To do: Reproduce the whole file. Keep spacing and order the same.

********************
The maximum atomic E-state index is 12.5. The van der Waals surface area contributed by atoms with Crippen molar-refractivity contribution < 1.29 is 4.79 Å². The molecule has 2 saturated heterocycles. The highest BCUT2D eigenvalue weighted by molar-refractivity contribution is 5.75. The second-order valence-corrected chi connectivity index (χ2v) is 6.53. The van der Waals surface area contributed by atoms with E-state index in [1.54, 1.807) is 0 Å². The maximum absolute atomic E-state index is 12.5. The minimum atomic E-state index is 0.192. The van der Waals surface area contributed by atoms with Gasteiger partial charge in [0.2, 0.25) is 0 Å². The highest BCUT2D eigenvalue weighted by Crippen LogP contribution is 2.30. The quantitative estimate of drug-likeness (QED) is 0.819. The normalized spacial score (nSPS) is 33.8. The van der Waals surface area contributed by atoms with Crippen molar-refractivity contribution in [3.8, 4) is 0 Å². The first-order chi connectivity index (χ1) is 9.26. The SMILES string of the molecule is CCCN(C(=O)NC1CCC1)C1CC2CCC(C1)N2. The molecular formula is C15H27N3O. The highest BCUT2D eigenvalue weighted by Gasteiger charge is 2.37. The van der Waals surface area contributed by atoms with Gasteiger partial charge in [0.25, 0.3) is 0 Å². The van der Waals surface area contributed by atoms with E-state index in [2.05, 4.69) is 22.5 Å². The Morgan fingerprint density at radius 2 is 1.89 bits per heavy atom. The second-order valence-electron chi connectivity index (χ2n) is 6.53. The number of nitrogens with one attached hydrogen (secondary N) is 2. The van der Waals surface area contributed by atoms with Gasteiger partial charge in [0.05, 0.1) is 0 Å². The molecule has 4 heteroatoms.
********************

The maximum atomic E-state index is 12.5. The van der Waals surface area contributed by atoms with Crippen molar-refractivity contribution < 1.29 is 4.79 Å². The molecule has 2 saturated heterocycles. The highest BCUT2D eigenvalue weighted by molar-refractivity contribution is 5.75. The second-order valence-corrected chi connectivity index (χ2v) is 6.53. The van der Waals surface area contributed by atoms with E-state index in [1.54, 1.807) is 0 Å². The maximum absolute atomic E-state index is 12.5. The minimum atomic E-state index is 0.192. The van der Waals surface area contributed by atoms with Gasteiger partial charge in [0.2, 0.25) is 0 Å². The highest BCUT2D eigenvalue weighted by Crippen LogP contribution is 2.30. The quantitative estimate of drug-likeness (QED) is 0.819. The normalized spacial score (nSPS) is 33.8. The van der Waals surface area contributed by atoms with Crippen molar-refractivity contribution in [3.8, 4) is 0 Å². The first-order chi connectivity index (χ1) is 9.26. The SMILES string of the molecule is CCCN(C(=O)NC1CCC1)C1CC2CCC(C1)N2. The molecular formula is C15H27N3O. The highest BCUT2D eigenvalue weighted by Gasteiger charge is 2.37. The van der Waals surface area contributed by atoms with Gasteiger partial charge in [0.25, 0.3) is 0 Å². The van der Waals surface area contributed by atoms with E-state index in [2.05, 4.69) is 22.5 Å². The Morgan fingerprint density at radius 2 is 1.89 bits per heavy atom. The second-order valence-electron chi connectivity index (χ2n) is 6.53. The number of nitrogens with one attached hydrogen (secondary N) is 2. The van der Waals surface area contributed by atoms with Gasteiger partial charge in [0.05, 0.1) is 0 Å². The molecule has 4 heteroatoms.